The Seychelles islands get their first wind farm (6MW) to replace dirty diesel generators
Saving 1.6 million litres of diesel fuel per yearThe Seychelles are a group of 115 islands in the Indian Ocean, about 1,000 miles east of the coast of Africa. The archipelago currently relies on expensive and dirty diesel generators to produce most of its electricity, and fuel accounts for about 25% of the country’s total net imports. In short: Renewable energy makes a ton of sense there. That's why it's so cool to see that they just inaugurated their first wind farm.
It's located on Mahé Island, the biggest island of the Seychelles. It has a capacity of 6-megawatt, which should be enough to meet 8% of the island's electricity demand. That's enough to reduce emissions by 5,500 tons of carbon dioxide annually (and also reduce smog-forming emissions) and power more than 2,100 homes, saving 1.6 million litres of diesel fuel per year.
Definitely a good start, though I hope that they will keep expanding their wind power capacity (and maybe add solar PV and solar water heaters too) to eventually meet all of their electricity demand with clean sources.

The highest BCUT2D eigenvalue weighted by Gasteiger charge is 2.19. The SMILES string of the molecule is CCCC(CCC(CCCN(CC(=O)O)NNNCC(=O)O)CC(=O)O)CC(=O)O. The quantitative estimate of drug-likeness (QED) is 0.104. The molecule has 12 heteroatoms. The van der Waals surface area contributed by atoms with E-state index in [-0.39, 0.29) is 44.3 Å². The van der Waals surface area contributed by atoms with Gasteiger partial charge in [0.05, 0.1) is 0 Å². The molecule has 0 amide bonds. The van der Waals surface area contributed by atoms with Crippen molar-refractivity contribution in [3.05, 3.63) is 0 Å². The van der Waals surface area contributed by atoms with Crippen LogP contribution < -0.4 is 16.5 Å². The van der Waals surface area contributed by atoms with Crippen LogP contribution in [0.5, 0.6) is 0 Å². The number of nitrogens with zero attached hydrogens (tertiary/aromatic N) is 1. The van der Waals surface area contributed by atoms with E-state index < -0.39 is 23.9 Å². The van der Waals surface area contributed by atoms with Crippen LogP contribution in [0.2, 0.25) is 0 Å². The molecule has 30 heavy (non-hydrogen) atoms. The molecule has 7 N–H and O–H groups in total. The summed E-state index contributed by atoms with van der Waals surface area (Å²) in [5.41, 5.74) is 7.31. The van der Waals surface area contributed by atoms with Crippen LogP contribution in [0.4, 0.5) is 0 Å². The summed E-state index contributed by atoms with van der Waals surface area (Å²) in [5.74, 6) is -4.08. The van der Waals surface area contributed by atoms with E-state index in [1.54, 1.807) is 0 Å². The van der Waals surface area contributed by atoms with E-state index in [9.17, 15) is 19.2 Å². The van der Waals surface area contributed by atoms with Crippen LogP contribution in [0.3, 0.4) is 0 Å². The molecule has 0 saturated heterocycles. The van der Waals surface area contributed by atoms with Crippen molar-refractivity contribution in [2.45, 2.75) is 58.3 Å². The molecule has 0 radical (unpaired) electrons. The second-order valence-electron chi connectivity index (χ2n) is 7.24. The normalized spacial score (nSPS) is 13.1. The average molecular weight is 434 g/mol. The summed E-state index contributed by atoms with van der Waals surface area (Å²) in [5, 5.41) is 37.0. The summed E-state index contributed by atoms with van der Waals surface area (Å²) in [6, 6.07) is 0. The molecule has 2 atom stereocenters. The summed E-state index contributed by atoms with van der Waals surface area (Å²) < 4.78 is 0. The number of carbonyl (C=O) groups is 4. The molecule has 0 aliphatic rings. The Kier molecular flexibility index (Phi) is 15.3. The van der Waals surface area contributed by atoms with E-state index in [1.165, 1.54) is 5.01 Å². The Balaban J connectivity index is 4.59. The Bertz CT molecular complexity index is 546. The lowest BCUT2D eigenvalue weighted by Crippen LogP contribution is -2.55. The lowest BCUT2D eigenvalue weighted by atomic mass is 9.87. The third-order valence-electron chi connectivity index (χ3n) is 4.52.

Island nations should be near ideal places for wind power. You get many of the benefits of offshore wind farms (out at sea, the wind almost always blows) but without the extra costs associated with deep-water construction.
At first, looking at the photos, I thought it was strange that they built the wind farm at the foot of those mountains and not on them, but I'm sure they've modelled the best spot. It could be that those mountains act as a funnel and that the average wind speed is actually faster there than at on the summit...
Interestingly, the wind farm was developed by Masdar, an energy company owned by the government of Abu Dhabi via its Mubadala Development Company, and funded by Abu Dhabi Fund for Development (ADFD). They're obviously trying to expand their geographical reach, but it's also nice to see them work on smaller scale projects. They've certainly got the resources to make a difference in places where money might be scarce, so that's noble.